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Introducing our IPCC blog series


This blog is the first part of a series from the Cabot Institute for the Environment on the Intergovernmental Panel on Climate Change’s recent Sixth Assessment Report (IPCC AR6). This post is an introduction to the blog series, explaining what we’re aiming to do here and with a glossary of some climate change terms that come up in the later posts. Look out for links to the rest of the series this week.

What is the IPCC?

The IPCC is the Intergovernmental Panel on Climate Change. Formed in 1988 by scientists concerned about the state of the global climate, they’ve been publishing assessment reports on the climate to advise policymakers and governments to act. This year they published their 6th assessment report (AR6), which has been described as their ‘starkest warning’ about the dangers of climate change. The report was built up of 3 Working Groups and over 2800 experts representing 105 countries covering different aspects, from the base science to the sociological impacts of a climate crisis. Alongside their assessment reports, the IPCC also publish special reports on key issues to explore them in more detail. These topics have included Land Use, Impact on the Ocean and Cryosphere and further clarifications on the goal of mitigating 1.5°C global warming.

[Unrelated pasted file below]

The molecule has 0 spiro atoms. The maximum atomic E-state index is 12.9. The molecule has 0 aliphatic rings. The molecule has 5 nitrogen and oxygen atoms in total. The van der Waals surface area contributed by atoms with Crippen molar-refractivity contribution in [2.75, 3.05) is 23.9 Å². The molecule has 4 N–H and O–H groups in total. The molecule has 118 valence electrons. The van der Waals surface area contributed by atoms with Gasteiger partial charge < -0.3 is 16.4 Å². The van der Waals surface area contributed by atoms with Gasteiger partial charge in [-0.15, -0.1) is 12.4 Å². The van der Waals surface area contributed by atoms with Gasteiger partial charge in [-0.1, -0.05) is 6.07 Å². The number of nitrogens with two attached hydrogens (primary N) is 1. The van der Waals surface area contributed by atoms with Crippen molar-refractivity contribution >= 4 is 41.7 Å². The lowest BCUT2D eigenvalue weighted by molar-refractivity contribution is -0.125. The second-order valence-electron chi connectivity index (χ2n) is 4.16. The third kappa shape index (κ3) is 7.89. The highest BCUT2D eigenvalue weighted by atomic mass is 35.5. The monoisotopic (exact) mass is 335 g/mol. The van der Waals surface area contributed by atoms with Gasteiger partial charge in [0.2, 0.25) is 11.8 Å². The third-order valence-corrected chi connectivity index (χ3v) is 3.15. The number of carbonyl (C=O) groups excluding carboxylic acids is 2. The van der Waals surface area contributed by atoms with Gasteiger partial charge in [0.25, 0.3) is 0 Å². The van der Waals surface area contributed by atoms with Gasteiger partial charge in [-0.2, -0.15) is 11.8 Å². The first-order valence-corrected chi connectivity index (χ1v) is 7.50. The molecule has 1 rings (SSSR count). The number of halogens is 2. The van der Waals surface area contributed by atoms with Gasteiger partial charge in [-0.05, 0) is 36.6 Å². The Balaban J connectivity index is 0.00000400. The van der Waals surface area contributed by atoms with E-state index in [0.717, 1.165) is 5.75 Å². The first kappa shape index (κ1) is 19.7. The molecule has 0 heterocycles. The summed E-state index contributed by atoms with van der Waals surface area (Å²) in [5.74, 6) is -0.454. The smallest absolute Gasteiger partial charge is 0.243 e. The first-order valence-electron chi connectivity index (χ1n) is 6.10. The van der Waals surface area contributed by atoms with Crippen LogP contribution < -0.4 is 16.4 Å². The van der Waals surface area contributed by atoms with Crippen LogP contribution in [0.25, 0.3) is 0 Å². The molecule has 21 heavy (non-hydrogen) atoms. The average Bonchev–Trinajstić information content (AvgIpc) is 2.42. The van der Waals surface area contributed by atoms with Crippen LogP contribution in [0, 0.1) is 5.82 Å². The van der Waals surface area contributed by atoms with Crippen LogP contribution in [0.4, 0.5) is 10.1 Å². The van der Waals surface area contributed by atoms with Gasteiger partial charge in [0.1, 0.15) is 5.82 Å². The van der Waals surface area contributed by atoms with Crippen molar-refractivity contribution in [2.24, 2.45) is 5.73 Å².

The IPCC are the most trusted climate group worldwide, with their work being used in policy decisions all over the world.

What are the three Working Groups?

Each of the working groups focuses on a different part of the climate story, looking at causes, effects, and solutions.

Working Group 1: The Physical Science Basis (WGI)

Working Group 2: Impacts, Adaptation and Vulnerability (WGII)

Working Group 3: Mitigation of Climate Change (WGIII)

What is this blog series covering?

The full reports are well over 1000 pages each, with many chapters, subchapters, and footnotes to wade through. As previously mentioned, the full report is split into the domains of the working groups.

Each report from the Working Groups is then filtered down into its own Summary for Policy Makers, which is still dense and features a lot of explanation of evidence. This is further broken down into the headline statements that get released to the press. Even at this level, it’s hard for ordinary members of the public to take the time to read all the evidence and digest the key points.

The aim of this campaign is to distil the key points in each Working Group report in a short, easily understood, and shareable blog as a tool for public outreach. As well as this, the campaign will feature voices from across the Cabot Institute for the Environment including IPCC authors from each of the working groups.

It’s a nearly impossible job trying to filter down the output of thousands of experts into a digestible snippet, but hopefully readers will come away more informed about the IPCC reports and the climate crisis than before.

This week, we’ll be sharing my report summaries here on the Cabot Institute for the Environment blog as well as on Twitter and LinkedIn, starting this Wednesday [27 July] on the output of Working Group I: The Physical Science basis. Keep an eye out for it!


This blog campaign was written by Cabot Institute Communications Assistant Andy Lyford, an MScR Student studying Paleoclimates and Climate modelling on the Cabot Institutes’ Masters by Research in Global Environmental Challenges program at the University of Bristol.

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